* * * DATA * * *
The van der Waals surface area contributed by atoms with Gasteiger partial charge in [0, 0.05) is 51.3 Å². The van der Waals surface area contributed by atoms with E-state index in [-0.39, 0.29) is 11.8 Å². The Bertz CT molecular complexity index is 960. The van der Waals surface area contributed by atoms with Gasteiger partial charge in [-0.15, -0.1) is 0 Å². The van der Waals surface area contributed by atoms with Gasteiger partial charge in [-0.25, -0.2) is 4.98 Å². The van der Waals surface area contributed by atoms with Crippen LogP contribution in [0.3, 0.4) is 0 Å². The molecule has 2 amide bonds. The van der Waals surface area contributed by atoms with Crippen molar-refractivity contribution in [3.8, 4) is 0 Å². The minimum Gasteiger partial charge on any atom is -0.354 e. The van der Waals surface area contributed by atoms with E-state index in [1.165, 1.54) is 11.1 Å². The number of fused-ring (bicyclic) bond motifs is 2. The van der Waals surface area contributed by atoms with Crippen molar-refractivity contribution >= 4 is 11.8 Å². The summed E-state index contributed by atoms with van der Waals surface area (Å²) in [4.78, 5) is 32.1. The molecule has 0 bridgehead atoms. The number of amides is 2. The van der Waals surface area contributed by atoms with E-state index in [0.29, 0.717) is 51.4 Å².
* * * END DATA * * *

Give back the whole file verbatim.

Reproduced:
The van der Waals surface area contributed by atoms with Gasteiger partial charge in [0, 0.05) is 51.3 Å². The van der Waals surface area contributed by atoms with E-state index in [-0.39, 0.29) is 11.8 Å². The Bertz CT molecular complexity index is 960. The van der Waals surface area contributed by atoms with Gasteiger partial charge in [-0.15, -0.1) is 0 Å². The van der Waals surface area contributed by atoms with Gasteiger partial charge in [-0.25, -0.2) is 4.98 Å². The van der Waals surface area contributed by atoms with Crippen LogP contribution in [0.3, 0.4) is 0 Å². The molecule has 2 amide bonds. The van der Waals surface area contributed by atoms with Crippen molar-refractivity contribution in [3.8, 4) is 0 Å². The minimum Gasteiger partial charge on any atom is -0.354 e. The van der Waals surface area contributed by atoms with E-state index in [1.165, 1.54) is 11.1 Å². The number of fused-ring (bicyclic) bond motifs is 2. The van der Waals surface area contributed by atoms with Crippen molar-refractivity contribution >= 4 is 11.8 Å². The summed E-state index contributed by atoms with van der Waals surface area (Å²) in [4.78, 5) is 32.1. The molecule has 0 bridgehead atoms. The number of amides is 2. The van der Waals surface area contributed by atoms with E-state index in [0.29, 0.717) is 51.4 Å².